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Forsyth County Schools completes first phase of strategic planning process, gathers feedback from more than 1,000 stakeholders
Forsyth County Schools

Forsyth County Schools recently announced that the first phase of its 2022-27 strategic planning process is complete as they have gathered feedback from more than 1,000 stakeholders through in-person focus groups and online surveys. 

The data and feedback collected will be used in the next phase where community members, students, school staff and district leaders will help to create objectives and paint a “big picture direction for our system to take for the next five years,” according to a district statement. 

The feedback will be available to these stakeholders as they go through this process and make decisions on overall goals. Other information that will be considered includes financial reports, CCRPI ratings, or College and Career Ready Performance Index, academic achievement, staff retention rates, climate surveys and various other components and reports used to measure school and district progress. 

For more information on these details, visit the district’s website at www.forsyth.k12.ga.us

The district also stated that they will be posting further updates on its website as the 2022-27 strategic planning process continues. 

According to results from the online survey, 871 participants gave feedback to the school system online. Through this survey, they were able to share what they believe are some of the district’s strengths and what areas they believe the district needs to improve.  

Most of the feedback was positive, with participants focusing on the staff, strong academic programs and diverse student population that several said they is the reason they moved to Forsyth County. 

Some feedback focused on the pandemic and the school district’s Diversity, Equity and Inclusion program, which sparked a debate last year around the district’s previous strategic plan. 

Several participants wrote that there should have been a mask mandate in place at the beginning of the 2021-22 school year as cases of COVID-19 grew with the introduction of the delta variant. While the district did put in place COVID-19 precautions, leaders have not forced a mask mandate on parents or students since the start of the pandemic. 

Others commented that they appreciated district leaders giving their families a choice to wear a mask or not wear a mask. 

Participants also had the chance to rank a list of priorities for the district in a preferred order of importance. 

Nearly 48% of participants ranked academic excellence for students as their top priority, followed by safety and security (38%); recruiting and retaining high quality staff (37%); culture of belonging for students, family and staff (26%); student life skills such as financial literacy (24%); operational effectiveness such as facilities, technology and transportation (18%); and financial efficiency of the school district (17%).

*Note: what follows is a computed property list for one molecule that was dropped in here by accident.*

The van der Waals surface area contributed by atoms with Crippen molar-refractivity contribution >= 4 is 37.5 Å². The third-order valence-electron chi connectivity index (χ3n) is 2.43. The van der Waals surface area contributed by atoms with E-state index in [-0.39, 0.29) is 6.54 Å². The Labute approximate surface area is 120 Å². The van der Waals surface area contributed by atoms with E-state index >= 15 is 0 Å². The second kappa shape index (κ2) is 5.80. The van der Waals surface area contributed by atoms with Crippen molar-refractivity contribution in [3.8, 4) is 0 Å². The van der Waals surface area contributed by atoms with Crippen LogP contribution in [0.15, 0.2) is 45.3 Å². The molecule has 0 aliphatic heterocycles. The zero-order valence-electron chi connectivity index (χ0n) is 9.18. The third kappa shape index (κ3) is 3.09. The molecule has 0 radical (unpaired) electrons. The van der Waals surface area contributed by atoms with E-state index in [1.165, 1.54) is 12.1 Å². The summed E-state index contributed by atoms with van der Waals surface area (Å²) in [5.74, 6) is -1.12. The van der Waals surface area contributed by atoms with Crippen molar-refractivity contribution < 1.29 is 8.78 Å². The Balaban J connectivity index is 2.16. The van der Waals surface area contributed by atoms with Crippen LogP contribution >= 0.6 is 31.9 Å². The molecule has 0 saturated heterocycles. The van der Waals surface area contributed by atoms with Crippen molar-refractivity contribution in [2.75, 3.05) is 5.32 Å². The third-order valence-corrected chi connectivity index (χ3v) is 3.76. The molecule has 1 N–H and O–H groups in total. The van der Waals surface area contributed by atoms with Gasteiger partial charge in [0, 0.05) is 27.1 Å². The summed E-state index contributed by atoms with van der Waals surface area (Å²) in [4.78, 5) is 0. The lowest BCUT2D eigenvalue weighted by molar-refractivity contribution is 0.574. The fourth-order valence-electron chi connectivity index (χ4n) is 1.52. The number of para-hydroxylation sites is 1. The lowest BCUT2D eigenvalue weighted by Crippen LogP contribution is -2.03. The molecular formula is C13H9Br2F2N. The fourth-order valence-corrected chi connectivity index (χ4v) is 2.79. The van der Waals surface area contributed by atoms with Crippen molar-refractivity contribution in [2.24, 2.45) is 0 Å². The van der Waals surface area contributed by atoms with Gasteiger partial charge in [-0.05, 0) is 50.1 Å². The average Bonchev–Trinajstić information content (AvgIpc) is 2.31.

Aside from the online survey, selected stakeholders also had the opportunity to take part in three separate focus groups sessions. In these groups, they were able to speak more about what they believe are the district’s strengths, areas of improvement, opportunities and threats. 

While strengths and areas of improvement relate directly to the school system, opportunities and threats are positive or negative outside forces that have an impact on FCS and student learning. 

According to data available on the district’s website, many of the focus groups agreed on several of these attributes of the school system. 

 

The most agreed upon strengths include: 

  • The highly-qualified teachers and staff members; 

  • The autonomy provided to individual schools to create their own programs and school cultures; 

  • The feeling of a small school environment despite FCS being such a large district; 

  • And the academic pathways that offer hands-on, in-depth experience to students. 

 

The most agreed upon areas of improvement include: 

  • The lack of a diverse staff to match the diverse student body represented in FCS; 

  • Increasing class size; 

  • The need for more teachers for classroom support in all areas; 

  • And the lack of life skills embedded into curriculums. 

 

The most agreed upon opportunities for FCS include: 

  • The county’s diversity of cultures and languages; 

  • Additional mental health programs to address mental health challenges; 

  • Partnerships between the school system and local businesses, nonprofits, churches and more; 

  • And additional trades and pathways for students not planning to go to college. 

 

The most agreed upon threats to FCS include: 

  • Social media; 

  • The tremendous growth in the county; 

  • The mental health of students, teachers, parents and staff members; 

  • And an overwhelming teacher workload. 

Once the feedback is reviewed by stakeholders on the district’s planning committee, objectives will be created to help reflect the overall feedback.  

Created objectives will then be reviewed by an action and accountability committee, which will determine measurable action steps and targets to ensure Forsyth County Schools can reach these goals.  

After another review, the final 2022-27 Strategic Plan will be presented in May to the Forsyth County Board of Education for approval.